What is uninstaller software, and why would you occasionally need to utilize it?
If you are reading this post, you might already know the answer: to remove annoying little applications that don’t appear in Windows’ ADD/REMOVE power or sneaky spyware applications that install themselves without your agreement and are difficult to remove via traditional uninstall methods. Apart from driving you insane, these files can cause a variety of issues, such as error messages appearing continuously (e.g. rundll32 errors, runtime errors).
This is one of the reasons that standalone third-party uninstaller programs exist. In an ideal world, there shouldn’t be any reason for such programs to exist. However, there are producers that create excellent products with exceptional characteristics but unfortunately lack improvement and assessment methods in the uninstaller area.
There are methods to uninstall and remove unwanted applications, but I want to stress that you shouldn’t simply remove these files from your computer’s program files area without trying the uninstall function of the program. You might unintentionally delete system files that are utilized by several systems. If you cannot locate an uninstall function or the program does not appear in the Windows ADD/REMOVE list (which is for advanced computer users only), you can access the Windows registry, where you will find information records associated with the unwanted software. However, it is best to avoid the registry, and instead, take advantage of one of the many uninstaller programs available if you are an advanced user. This kind of system has been specially created to help with the uninstallation of “difficult-to-remove programs.”
These makers do not always understand that their application causes significant changes to the OS, through file links or file replacements, and if these changes are not logged in a log file during the installation process, it might be very difficult to change them when you need to uninstall or remove some unwanted software. It might even put you in a position where you have no other option but to format your drive and reinstall Windows or whatever operating system you are using because of the uncertainty of your OS due to files that have been erased (possibly accidentally, possibly). If, like me, you have lots of applications and documents that you have accumulated over an extended amount of time, perhaps decades, and you have no backups, then it can truly be a catastrophe that could set you back for some time.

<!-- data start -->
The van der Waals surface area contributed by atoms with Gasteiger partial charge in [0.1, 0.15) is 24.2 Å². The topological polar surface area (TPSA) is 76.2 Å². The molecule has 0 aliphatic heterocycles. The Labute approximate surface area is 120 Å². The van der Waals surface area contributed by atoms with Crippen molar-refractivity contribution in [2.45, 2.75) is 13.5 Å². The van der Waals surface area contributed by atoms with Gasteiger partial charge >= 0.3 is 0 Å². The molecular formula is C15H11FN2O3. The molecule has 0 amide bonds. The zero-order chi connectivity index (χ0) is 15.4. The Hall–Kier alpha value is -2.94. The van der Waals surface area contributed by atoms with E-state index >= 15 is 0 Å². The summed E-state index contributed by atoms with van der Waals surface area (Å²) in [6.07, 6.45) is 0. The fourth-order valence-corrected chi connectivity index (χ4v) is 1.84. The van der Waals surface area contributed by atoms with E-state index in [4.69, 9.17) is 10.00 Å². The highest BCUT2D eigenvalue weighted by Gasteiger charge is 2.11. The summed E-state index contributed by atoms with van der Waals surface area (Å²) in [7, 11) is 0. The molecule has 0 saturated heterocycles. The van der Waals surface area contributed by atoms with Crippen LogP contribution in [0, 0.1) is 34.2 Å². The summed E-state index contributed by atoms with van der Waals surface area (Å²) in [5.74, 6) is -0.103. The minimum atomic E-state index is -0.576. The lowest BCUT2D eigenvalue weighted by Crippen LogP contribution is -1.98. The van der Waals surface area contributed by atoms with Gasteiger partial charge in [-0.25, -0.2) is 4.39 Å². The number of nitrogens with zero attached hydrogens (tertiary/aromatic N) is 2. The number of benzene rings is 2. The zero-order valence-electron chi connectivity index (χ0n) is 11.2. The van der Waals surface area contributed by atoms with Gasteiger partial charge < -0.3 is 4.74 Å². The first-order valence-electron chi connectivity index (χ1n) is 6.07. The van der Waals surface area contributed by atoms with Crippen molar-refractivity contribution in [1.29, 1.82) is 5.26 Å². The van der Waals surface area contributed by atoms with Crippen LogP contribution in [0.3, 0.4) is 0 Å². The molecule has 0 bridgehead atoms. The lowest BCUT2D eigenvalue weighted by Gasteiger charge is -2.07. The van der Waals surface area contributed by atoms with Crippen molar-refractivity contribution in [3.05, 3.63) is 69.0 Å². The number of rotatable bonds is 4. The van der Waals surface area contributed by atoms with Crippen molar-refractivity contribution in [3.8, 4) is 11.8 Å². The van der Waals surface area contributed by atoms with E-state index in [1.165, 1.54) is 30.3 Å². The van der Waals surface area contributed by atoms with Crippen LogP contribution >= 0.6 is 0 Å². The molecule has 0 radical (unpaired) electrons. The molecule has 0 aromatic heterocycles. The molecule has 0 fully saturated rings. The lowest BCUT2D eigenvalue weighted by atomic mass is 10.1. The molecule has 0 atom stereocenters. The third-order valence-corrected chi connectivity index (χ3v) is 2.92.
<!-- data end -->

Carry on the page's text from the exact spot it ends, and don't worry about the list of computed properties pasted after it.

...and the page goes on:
Here are several basic recommendations for what makes a good uninstaller.
A good third-party uninstaller should contain the following components:
A logger: This is just a program that creates all installation modifications to a logfile – i.e., files that were added and/or changed, as well as registry entries, etc. (you may have tried to uninstall a program and get an error message stating “record not found.” The record mentioned maybe this particular program’s logfile access at the time of installation. Without that data, the uninstallation of that program becomes a significant daunting task.)